As the World Cup competition in Brazil gets into full swing and heads towards its final next month, non-professional players all over the world carry on turning out to play just for fun.
"They don't have a dream to be the best player in the world. It's not for money. But they play three nights a week because they love football," French photographer Amelie Debray told AFP.
The Paris-based photographer saw their devotion first-hand when she set out to document the amateur game in South Africa and the Palestinian Territories for two books in 2010 and 2012.
Now, to mark the 2014 World Cup, giant copies of some of her images are being exhibited on the walls along the banks of Paris's River Seine.
In one, a young Palestinian boy with an empty bowl perched on his head stands alone in a deserted football stadium in Hebron.
He appears engrossed as he watches a team going through their paces.
"He has been selling sunflower seed snacks. Now his work his over and he is enjoying himself," Debray said.
In another, teenage girls — with hooded tops and jumpers pulled over their blue and white school uniforms — brave pouring rain to cheer on their team in the South African city of Ladysmith.
With rain dripping from the metal stand and only one umbrella for the seven of them they appear oblivious to anything other than the game.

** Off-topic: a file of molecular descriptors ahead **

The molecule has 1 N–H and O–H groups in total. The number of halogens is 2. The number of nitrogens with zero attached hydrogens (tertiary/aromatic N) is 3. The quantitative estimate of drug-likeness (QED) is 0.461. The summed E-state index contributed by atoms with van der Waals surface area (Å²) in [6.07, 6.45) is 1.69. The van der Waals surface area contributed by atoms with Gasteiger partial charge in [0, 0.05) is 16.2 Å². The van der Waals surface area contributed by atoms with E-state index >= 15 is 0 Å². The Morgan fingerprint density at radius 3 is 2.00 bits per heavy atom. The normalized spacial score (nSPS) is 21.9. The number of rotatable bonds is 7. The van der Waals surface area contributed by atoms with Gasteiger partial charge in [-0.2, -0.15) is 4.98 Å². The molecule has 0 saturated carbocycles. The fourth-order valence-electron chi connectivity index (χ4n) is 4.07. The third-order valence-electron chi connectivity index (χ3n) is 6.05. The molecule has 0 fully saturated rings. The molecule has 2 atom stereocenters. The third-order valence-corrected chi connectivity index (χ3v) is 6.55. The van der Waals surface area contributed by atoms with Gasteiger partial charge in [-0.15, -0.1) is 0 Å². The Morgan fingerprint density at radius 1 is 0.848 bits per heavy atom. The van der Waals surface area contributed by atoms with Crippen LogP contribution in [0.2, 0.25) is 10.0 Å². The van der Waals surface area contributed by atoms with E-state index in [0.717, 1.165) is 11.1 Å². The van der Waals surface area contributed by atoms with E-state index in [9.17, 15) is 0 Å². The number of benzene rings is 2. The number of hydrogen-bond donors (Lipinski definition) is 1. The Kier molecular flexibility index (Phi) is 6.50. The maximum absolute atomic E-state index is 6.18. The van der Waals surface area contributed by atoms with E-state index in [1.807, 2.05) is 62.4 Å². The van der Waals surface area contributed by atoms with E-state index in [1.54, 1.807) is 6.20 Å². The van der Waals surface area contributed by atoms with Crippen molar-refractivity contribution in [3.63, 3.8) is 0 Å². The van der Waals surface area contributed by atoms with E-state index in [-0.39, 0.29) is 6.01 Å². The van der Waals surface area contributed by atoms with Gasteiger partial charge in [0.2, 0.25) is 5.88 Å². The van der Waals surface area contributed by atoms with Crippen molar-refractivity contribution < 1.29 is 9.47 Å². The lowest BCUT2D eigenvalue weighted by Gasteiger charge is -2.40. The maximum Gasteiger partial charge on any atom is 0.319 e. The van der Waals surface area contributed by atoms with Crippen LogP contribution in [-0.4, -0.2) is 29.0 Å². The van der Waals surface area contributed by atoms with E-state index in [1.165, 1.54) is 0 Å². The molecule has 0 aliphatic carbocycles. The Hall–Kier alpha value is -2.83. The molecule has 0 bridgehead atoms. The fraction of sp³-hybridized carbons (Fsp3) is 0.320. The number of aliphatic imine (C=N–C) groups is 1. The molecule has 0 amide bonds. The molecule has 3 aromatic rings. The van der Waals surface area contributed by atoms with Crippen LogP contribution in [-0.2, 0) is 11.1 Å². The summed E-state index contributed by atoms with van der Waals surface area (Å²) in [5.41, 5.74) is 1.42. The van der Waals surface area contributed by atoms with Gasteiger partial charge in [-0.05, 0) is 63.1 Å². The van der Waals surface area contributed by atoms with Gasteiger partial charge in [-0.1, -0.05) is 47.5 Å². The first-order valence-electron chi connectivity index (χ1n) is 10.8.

"It was raining cats and dogs but they were so happy to be watching the game, so demonstrative and so involved," she added.
Debray said her photographs were as much about what happened off the pitch as on it.
"It's not the game. I like football, but no so much! What interests me most is what happens off the field," she said.
With the thrills and spills of this year's World Cup competition gripping television audiences around the world, Debray said her own experiences had shown her the universal nature of the sport.
"It was the same everywhere, they all had the same kind of passion," she said.
"Some players might not have changing rooms, so they changed by the pitch.
"Some fans didn't have a stand so they found plastic chairs to sit on," she added.
Another photograph shows a painted image of a footballer reaching to catch a ball on the wall that separates Israel and the West Bank.
Above the graffiti, which appears at a point where the wall cuts the Al-Quds University campus in half, are the words "freedom through football".
Former French defender Lilian Thuram, who wrote the preface to Debray's book of South African photographs "The Spirit of Sport", told AFP the images were "touching" and "intense".
Thuram, a member of France's 1998 World Cup winning team and the nation's most capped player, said he had been taking a stroll along the Seine one morning recently when he unexpectedly came across the outdoor exhibition "Lands of Soccer".
He said many of the photographs reminded him of the way he had started playing football "barefoot outside my house" in a village in Guadeloupe in the French Caribbean.
The images, he added, showed football's enduring power "to unite people across religious, racial and political divides".